With their thirteenth straight loss against UST since 2006, the Fighting Maroons go down to 0-6 this season. But UP can proudly take this 69-79 setback because they really put up a good fight. This is one game where we can say that the Fighting Maroons were living to their monicker.
In my pregame article, I predicted that UST will flex their muscles early on and won’t look back. Even before the game, UP was already handicapped as their best frontcourt player Raul Soyud was handed a one-game suspension. This was announced after Soyud got his second unsportsmanlike foul this season in their outing against Ateneo. The team only found out about his suspension the night before the game; so major adjustments had to be made hurriedly.
No deadlocks, no lead changes and no huge runs for either sides. It was a wire-to-wire victory for UST, but it was not an easy one. The Fighting Maroons were able to hold their ground against the Growling Tigers for most of the game.
Reviewing Keys of the Game
1. Keep the players fresh
To everyone’s surprise, UST coach Pido Jarencio utilized a long rotation with 13 players in this game. Perhaps, he learned his lesson in their loss to FEU. Or probably, he is thinking a step ahead as they will face Ateneo on Saturday. Nevertheless, it turned out pretty well for them. Abdul, Mariano and Ferrer had some significant minutes to rest in the first half. UP was able to capitalize on that as they outrebounded the Growling Tigers, 23-22, at the half. But the long rest on the bench paid dividends for UST in the third quarter as Abdul, Ferrer and Mariano had an easy time scoring inside the paint and getting the rebounds which widened the gap to as much as 10 in the third canto.
Coach Ricky Dandan likewise utilized a long rotation but key players like Joseph Marata, Chris Ball, Jason Ligad, Henry Asilum and Martin Pascual logged in heavy minutes, more than their averages. UP was outhustled in the second half as the Growling Tigers outrebounded them by a large margin, 24-14. They also became sloppier as they committed nine turnovers in the second half, compared to only five in the first half.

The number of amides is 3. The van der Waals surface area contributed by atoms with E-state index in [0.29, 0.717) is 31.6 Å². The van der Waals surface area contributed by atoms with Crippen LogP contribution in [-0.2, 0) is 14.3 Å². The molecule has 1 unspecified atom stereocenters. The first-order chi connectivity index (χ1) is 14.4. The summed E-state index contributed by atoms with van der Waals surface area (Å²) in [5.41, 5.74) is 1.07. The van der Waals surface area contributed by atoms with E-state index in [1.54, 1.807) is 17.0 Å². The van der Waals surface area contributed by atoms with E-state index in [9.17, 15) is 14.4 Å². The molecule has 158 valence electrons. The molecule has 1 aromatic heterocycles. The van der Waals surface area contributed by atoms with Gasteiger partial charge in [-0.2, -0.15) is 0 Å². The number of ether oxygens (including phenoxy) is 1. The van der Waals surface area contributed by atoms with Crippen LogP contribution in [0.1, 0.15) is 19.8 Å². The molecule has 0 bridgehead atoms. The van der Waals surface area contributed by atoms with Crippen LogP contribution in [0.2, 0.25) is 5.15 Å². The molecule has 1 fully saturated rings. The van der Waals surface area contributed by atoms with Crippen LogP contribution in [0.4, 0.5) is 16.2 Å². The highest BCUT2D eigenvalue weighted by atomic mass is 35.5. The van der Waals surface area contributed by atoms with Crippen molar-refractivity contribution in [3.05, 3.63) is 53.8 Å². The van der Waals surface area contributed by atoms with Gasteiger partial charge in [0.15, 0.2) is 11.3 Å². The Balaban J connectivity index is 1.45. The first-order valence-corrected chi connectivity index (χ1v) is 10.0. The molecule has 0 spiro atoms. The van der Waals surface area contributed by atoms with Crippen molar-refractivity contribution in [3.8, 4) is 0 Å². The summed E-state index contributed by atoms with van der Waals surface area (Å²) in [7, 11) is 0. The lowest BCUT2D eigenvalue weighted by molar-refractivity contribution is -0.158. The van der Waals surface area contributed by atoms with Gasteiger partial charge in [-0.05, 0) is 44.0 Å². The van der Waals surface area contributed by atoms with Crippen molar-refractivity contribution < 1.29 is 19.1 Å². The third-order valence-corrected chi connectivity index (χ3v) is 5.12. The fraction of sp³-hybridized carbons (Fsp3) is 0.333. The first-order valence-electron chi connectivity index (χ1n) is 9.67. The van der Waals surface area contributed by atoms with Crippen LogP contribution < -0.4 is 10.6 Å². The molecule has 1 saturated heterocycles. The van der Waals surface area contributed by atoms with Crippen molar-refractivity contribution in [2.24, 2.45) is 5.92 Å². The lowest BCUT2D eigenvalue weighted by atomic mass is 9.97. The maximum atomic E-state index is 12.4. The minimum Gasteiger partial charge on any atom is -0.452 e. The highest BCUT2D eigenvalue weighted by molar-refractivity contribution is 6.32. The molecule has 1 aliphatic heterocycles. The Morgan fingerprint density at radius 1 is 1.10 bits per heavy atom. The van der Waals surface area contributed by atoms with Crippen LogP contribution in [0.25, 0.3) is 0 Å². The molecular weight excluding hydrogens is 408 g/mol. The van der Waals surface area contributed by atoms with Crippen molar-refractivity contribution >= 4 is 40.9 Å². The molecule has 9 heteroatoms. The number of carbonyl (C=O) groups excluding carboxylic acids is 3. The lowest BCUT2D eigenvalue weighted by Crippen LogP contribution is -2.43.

2. Marata versus his defenders
Another surprising thing in this game is that Kevin Ferrer was not the designated stopper for Marata. But UST has this enviable luxury of long and athletic players like Brian So and Kim Lo that can defend the King Maroon. The So-Lo tandem proved to be good in limiting him. He might have matched his season average of 16 points but it was all hard-earned.
3. Who will step up?
This is probably the greatest silver lining UP can take from this loss. I like the energy of the entire team in this game. Give credit to the big men who stepped up in Soyud’s absence. Pascual managed to keep up with Abdul, aside from the third quarter mini-run. Third-string center Andrew Harris provided some energy and hustle in his brief stint on the court.
UP managed to have rebounding splits of 49/40/45 without the team’s leading and league’s third best rebounder. Chris Ball did his best impersonation of Soyud as he clobbered 11 rebounds, including seven on the offensive end. Kyles Lao was able to come back to form after a not-so-good game against Ateneo. Henry Asilum might have played the possible turnaround game of his season. Jason Ligad remained fearless, but he has to take better percentage shots. And how can I forget Julius Wong. He earned his minutes in this game by playing decently on both sides.
It will be interesting to see how the Fighting Maroons will perform on their last assignment for the first round against UE on July 27. They will try to avoid finishing the first round winless. With Soyud back in the mix and coming from the good individual performances against UST, it is only a matter of time and a few adjustments for UP to get that very elusive win. I am curious on how Dandan will allocate playing time, especially after this game where many, if not all, showed some poise and brilliance.